Kansas City Org Built Homeless Veterans Their Own Town For Free — And Now They’re Going National

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Kansas City Org Built Homeless Veterans Their Own Town For Free — And Now They’re Going National

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Homeless veterans in Kansas City now have a roof over their heads and a little town to call their own, all thanks to an organization called the Veterans Community Project. Not only that, but these cherished veterans are also able to take classes on topics like how to manage finances, cook, stay healthy, and overcome substance abuse.

It’s all free of charge: the services as well as everything in the homes, including new furniture, appliances, housewares, bedding, food, and utilities. The tiny homes are connected to city utilities, meet all local city code requirements, and range in size from 240 to 320 square feet. Pets are allowed and encouraged.

But it gets even better! Now homeless vets in other cities in the United States could also get their own free homes, too.

Photo: Instagram/Veterans Community Project


The VCP has set a goal to serve eight communities by 2022. Longmont, Colorado, is the next village being established, and they plan to have it fully functional by spring of 2020.

It took two years for the idea to come to life, but it has taken off with a bang since then. The Veterans Community Project originally built 13 fully functional, tiny homes in Kansas City: four family units and nine single units. But they’ve continued to expand.

Photo: Instagram/Veterans Community Project

Now the VCP Village in Kansas City boasts 49 tiny houses for homeless veterans!

The goal of VCP isn’t for veterans to stay there forever, though. Their goal is to figure out why each villager is homeless, address their needs and difficulties, and help get them on the path to being independent again.

Photo: Instagram/Veterans Community Project

The Veteran and VCP’s Veteran Support Services team meets with each resident to uncover the underlying cause of homelessness. Then, specially-trained case managers work with them over time to acheieve goals specific to their needs in key areas: health and wellness, education, employment, financial literacy, and the cultivation of a personal support network.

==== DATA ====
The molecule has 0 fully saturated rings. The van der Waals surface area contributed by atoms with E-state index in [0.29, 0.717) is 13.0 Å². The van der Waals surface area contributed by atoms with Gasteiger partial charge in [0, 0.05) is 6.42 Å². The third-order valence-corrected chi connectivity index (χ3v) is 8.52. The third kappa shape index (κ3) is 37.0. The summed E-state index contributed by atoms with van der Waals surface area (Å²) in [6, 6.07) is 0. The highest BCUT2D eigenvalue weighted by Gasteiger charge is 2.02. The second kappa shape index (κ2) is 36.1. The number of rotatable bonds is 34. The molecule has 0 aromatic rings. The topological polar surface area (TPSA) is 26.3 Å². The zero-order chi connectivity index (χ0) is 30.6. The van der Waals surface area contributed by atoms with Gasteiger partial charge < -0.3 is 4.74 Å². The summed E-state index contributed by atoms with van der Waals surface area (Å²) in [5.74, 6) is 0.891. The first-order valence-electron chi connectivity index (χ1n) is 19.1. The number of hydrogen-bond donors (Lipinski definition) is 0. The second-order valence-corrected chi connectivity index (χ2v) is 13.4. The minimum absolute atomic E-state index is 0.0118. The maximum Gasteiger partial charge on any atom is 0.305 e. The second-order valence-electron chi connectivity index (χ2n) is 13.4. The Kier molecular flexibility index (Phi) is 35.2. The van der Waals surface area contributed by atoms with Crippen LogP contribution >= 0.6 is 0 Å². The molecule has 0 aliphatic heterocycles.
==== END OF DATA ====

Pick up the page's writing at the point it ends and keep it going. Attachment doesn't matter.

Once a resident meets the goals they’ve set, the VCP helps them find and secure permanent housing elsewhere — and the resident gets to take everything inside the tiny home with them.

Photo: Instagram/Veterans Community Project

Veterans can stay in the village as long as they need, as long as they “continue to make progress toward their goal of permanent housing readiness.”

It is truly incredible.

VCP doesn’t just offer their services to those who live in their tiny homes, either. They also provide walk-in support services to veterans who come to the Veteran Outreach Center. Again, all services are free of charge.

Photo: Instagram/Veterans Community Project

Without these services and homes, many veterans could still be homeless or even end up in jail. Many of our servicemen and women struggle with homelessness, PTSD, addiction, or other difficulties.

According to estimates from the U.S. Department of Housing and Urban Development, there are just under 40,000 homeless veterans. However, that number has been declining in recent years. The VA estimates that in 2019, there was a 2.1% decrease in the number of homeless Veterans nationwide. Initiatives like the Veterans Community Project are contributing to this decline.

Photo: Instagram/Veterans Community Project

You can help the organization by volunteering, donating goods and gift cards, hosting an event to raise awareness and funds, planning a service project, or donating money directly to the organization.

“This is your opportunity to be more than thankful to veterans. This is your opportunity to be involved,” said Bryan Meyer, the co-founder of VCP.

Photo: Instagram/Veterans Community Project

Learn more in this video about their national expansion.

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C. Dixon likes to read, sing, eat, drink, write, and other verbs. She enjoys cavorting around the country to visit loved ones and experience new places, but especially likes to be at home with her husband, son, and dog.

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